Thursday, December 13, 2012

Your Water Footprint is Much Bigger than You Might Think

The average Californian uses a lot more water than just what comes from the tap. 


A new study measuring California's water footprint finds that an eight-ounce cup of coffee, for example, uses 35 gallons of water, counting what it takes to grow the beans and transport the coffee.

The study is from the Pacific Institute in Oakland. President Peter Gleick says it shows most of our water footprint comes from food.


"We may choose, for example, to buy and eat less meat. Meat turns out to be a very water-intensive product to make."


Gleick says he hopes the study is the first step toward helping consumers make more sustainable choices. The water footprint for the average Californian is 15-hundred gallons a day… more than 10 times what we consume directly.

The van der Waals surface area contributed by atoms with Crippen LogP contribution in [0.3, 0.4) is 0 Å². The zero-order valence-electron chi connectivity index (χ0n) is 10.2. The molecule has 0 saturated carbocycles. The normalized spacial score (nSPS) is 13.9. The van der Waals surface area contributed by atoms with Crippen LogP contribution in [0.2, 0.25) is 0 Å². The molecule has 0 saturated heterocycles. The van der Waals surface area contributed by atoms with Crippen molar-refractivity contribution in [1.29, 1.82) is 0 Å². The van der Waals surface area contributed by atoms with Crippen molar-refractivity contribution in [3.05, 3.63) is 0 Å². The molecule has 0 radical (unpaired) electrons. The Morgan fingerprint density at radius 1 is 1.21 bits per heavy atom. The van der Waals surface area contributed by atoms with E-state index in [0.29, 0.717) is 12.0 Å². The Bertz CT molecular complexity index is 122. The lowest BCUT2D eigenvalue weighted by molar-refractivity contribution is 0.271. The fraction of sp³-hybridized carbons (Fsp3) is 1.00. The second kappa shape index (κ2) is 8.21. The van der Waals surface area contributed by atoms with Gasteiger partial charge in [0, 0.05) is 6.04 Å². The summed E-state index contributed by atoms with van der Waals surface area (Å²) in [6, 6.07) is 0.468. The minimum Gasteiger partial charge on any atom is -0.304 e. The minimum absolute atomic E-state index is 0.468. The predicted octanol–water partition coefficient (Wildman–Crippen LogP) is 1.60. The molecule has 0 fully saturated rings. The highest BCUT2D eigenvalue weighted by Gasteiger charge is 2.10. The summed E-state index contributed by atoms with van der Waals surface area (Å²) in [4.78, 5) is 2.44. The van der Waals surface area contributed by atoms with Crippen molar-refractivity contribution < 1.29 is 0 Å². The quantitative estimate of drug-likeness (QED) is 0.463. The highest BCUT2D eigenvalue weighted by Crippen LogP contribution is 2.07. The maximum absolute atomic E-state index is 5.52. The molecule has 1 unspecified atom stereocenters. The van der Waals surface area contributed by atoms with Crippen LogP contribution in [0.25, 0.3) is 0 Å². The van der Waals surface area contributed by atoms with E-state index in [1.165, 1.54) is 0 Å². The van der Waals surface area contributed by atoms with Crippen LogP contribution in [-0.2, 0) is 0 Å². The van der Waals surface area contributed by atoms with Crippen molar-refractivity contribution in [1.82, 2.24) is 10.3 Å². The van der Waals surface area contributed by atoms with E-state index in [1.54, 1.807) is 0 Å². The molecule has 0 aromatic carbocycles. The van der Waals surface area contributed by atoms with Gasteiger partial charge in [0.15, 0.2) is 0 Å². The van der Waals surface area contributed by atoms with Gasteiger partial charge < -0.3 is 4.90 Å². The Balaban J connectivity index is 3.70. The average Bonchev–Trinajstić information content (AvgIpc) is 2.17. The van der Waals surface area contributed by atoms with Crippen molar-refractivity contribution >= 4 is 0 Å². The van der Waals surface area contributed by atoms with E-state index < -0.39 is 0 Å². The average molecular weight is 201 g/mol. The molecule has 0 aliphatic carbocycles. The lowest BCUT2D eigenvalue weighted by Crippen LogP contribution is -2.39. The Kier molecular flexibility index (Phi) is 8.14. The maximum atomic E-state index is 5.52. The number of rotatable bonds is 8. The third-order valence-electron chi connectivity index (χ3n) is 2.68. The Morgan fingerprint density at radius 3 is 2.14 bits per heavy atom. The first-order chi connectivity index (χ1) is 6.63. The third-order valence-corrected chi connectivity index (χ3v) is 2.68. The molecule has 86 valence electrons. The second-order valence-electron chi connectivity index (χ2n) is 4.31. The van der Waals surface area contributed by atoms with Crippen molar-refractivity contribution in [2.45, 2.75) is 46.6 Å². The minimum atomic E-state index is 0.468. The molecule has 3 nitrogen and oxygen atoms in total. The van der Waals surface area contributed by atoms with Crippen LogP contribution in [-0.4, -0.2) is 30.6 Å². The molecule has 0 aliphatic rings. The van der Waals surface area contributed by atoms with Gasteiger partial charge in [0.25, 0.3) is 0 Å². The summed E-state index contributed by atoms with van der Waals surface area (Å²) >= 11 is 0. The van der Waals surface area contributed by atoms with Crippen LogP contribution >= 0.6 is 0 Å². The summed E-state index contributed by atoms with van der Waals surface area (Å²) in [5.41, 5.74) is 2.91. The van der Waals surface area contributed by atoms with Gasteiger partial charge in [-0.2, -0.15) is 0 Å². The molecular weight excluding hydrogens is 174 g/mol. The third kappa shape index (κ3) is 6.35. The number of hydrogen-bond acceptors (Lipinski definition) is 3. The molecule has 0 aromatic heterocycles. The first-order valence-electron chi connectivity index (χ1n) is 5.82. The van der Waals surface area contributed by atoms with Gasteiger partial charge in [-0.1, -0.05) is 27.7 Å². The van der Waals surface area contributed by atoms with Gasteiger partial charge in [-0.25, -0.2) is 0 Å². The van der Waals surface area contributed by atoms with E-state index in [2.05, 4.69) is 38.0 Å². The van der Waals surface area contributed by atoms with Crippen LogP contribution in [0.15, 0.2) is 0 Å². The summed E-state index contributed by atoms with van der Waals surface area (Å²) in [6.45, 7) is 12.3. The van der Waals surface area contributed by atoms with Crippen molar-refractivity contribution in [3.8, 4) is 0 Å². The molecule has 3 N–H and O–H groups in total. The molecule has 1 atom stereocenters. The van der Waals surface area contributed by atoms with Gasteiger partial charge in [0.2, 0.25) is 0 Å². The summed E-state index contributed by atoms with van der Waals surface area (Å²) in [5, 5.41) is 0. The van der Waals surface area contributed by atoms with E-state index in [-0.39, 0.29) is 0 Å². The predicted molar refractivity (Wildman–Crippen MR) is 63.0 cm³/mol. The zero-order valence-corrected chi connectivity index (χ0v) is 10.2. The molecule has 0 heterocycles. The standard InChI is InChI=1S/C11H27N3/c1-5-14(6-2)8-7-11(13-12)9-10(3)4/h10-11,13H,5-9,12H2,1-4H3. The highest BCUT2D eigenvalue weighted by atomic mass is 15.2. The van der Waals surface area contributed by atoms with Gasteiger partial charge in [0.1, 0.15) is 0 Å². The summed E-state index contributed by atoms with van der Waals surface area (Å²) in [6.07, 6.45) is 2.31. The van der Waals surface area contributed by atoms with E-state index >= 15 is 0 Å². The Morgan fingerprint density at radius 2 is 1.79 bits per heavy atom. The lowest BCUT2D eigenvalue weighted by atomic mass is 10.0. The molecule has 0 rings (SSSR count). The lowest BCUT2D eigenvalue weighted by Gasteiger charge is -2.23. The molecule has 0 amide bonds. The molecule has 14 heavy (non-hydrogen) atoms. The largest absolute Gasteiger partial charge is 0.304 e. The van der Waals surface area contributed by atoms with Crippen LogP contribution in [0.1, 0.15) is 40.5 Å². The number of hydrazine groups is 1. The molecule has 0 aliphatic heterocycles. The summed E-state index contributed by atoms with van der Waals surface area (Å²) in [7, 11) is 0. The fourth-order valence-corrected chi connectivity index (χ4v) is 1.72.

Article courtesy of KQED Public Media For Northern California by  Caitlin Esch




Monday, December 10, 2012

Arctic breaks records for loss of snow and ice

A fast-changing Arctic broke records for loss of sea ice and spring snow cover this year, as well as summertime melt of the Greenland ice sheet, federal scientists reported Wednesday.

“The Arctic is an extremely sensitive part of the world,” said Jane Lubchenco, administrator of the National Oceanic and Atmospheric Administration. As it warms, she said, “we see the results with less snow and sea ice, greater ice sheet melt and changing vegetation.”,0,253551.story?track=rss

Article courtesy of The Los Angeles Times-Science Now by Kenneth R. Weiss


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Energy development on public lands and waters pumped more than $12 billion into federal coffers in 2012, $1 billion more than the previous year, according to the U.S. Department of the Interior,0,4832619.story?track=rss

Article courtesy of The Los Angeles Times by Julie Cart